What do the home, school, church, and community tell them as to
citizenship, and, of more importance, what civic attitudes and actions
are evoked?

The home, by picture and story and celebration, by the observance of
birthdays, national and presidential, by the intelligent discussion of
public interests, by respect for constituted authorities, by honest
dealing, and by a constant exercise of public spirit as over against a
selfish and detached aim, may do much to mold the boy's early civic

But most homes will do little of this, and both home and school fall
short in pledging the new life to the common good and in guaranteeing to
the state her just due. Frequently the home provides lavishly and at
sacrifice for the comfort and even luxury of the children and exacts
nothing in return. Mothers slave for sons and neglect, until it is too
late, those just returns of service which make for honor and
self-respect. Graft begins in the home, and it is amazing what pains we
take to produce an ingrate and perforce a poor citizen.

Similarly, the boy attends the "free" schools. Here is further advantage
without the thought of service in return, something for nothing--the
open end of the public crib. But the public schools are not exactly free
schools. Everything, whether at home or school, costs, and someone pays
the bills. The prospective citizen should be made to realize this, and
it would do him no harm actually to compute the cost. Through home and
school, society is making an investment in him. Let him estimate in
dollars and cents his indebtedness for food and clothing and shelter,
travel, medical care, education and recreation, and all the other items
of expense which have entered into his care and training for the
fourteen or seventeen years of his dependency.

Such an exercise, which cannot include those invaluable offices of
parental love and personal interest, may have a sobering effect, as will
also a conscious appreciation of the social institutions and utilities
which are the gift of former and contemporary generations of toilers.

But how can the schoolboy come into the self-respect of partnership?
Probably by building up the consciousness of "our school" and by being
sent from home with the idea of helping teacher and school in every way
to accomplish the most and best for all concerned. Ordinarily the home
supplies the child with no such suggestion and in some cases works even
counter to the school and against good citizenship. The teacher is added
to the ranks of the child's natural enemies, where unfortunately the
policeman has long since been consigned; and the school?--that is
something for which he carries no responsibility. Actual experiment of
the opposite kind has proved most gratifying, and this immediate
attitude toward his first public institution sets the child's will
toward the practice of good citizenship in the years that lie ahead.

The curriculum of the elementary schools of Chicago makes a very
thorough attempt to train the child in good citizenship, an attempt
beginning with the anniversary days of the kindergarten and proceeding
throughout the eight grades. In addition to history, civics of the most
concrete and immediate kind is so presented that the child should be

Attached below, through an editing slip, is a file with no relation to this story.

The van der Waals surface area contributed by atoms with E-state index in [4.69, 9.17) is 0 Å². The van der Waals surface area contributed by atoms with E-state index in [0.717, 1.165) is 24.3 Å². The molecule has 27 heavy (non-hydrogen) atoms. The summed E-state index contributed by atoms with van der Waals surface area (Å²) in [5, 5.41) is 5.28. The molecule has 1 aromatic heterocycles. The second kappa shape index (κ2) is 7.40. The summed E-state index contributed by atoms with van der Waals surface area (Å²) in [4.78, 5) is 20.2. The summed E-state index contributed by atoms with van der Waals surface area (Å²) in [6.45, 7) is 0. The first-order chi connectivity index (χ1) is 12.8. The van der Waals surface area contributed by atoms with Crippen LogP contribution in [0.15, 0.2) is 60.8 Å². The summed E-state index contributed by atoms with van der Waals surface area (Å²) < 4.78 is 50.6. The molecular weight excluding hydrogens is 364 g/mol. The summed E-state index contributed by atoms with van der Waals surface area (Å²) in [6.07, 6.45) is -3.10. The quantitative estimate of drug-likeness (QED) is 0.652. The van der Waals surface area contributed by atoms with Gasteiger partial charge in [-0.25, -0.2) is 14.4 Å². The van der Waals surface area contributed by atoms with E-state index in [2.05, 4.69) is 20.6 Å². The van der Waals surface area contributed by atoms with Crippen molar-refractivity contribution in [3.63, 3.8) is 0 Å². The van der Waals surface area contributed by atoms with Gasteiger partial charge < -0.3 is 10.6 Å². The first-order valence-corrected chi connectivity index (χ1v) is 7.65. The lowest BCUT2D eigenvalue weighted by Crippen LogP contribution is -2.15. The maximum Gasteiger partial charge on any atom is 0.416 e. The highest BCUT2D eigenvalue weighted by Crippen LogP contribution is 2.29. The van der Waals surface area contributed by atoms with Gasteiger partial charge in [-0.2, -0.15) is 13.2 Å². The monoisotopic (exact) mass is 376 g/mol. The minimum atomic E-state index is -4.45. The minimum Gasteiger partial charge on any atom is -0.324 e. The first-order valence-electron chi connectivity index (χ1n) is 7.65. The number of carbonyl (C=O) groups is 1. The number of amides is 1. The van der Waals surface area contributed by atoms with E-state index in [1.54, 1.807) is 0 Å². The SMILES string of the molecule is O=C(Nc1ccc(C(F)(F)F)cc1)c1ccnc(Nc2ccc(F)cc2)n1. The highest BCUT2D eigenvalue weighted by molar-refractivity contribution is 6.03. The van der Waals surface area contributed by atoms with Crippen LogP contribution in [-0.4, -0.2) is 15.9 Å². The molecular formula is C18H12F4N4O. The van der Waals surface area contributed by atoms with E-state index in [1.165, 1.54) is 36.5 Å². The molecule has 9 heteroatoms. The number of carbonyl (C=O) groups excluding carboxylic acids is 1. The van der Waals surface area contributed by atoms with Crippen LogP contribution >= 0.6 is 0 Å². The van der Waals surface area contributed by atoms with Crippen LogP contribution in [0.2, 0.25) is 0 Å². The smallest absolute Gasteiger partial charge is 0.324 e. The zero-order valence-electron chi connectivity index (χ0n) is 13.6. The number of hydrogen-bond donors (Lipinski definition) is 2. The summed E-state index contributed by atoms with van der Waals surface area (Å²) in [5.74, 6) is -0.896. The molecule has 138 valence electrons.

brought to an appreciation of the city's institutions and organized
forces and of the common responsibility for the health and security of
all the people. The same policy is pursued, unfortunately with
diminishing attention, throughout the high-school course, and yet the
superintendent of schools testifies that public education is failing to
secure civic virtue. The children have not come into partnership with
the school and other agencies of the common life, they have not achieved
a nice sense of the rights of others, they have not been lifted to the
ideal of service as being more noble than that of efficiency alone.

Of course there are many reasons for this: the quizzical temper of the
community at large, the constant revelation of graft, the distorted
school discipline which makes tardiness a more serious offense than
lying or theft; the neglect to organize athletics and play for ethical
ends; the criminal's code with regard to examinations--a code very
prevalent in secondary schools, both public and private--that cheating
is in order if one is not caught; the bitter and damaging personalities
of party politics and the very transient honors of American public life;
and, perhaps chief of all, the very elaborate provision for every child
with the implication that he does the school a favor to use what is
provided rather than the imposition of an obligation upon him both to
help in securing the efficiency and beauty of the school and to
discharge his just debt to society in the measure of his ability as boy
and man.

Another productive cause of poor citizenship is the general contempt in
which immigrants are held, and especially the treatment accorded them by
the police and by most of the minor officials with whom they come in
contact. This primitive disdain of "barbarians" is common among the
school children and tends to make the foreign children more delinquent
and anti-social than they would otherwise be. A very recent case sums up
the situation. A gang of five Polish boys "beat up" a messenger boy,
apparently without provocation. A Juvenile Protective officer visited
the home of one of these young thugs for the purpose of talking with the
mother and getting such information as would aid in keeping the boy from
getting into further trouble.

The mother was found to be a very intelligent woman and explained to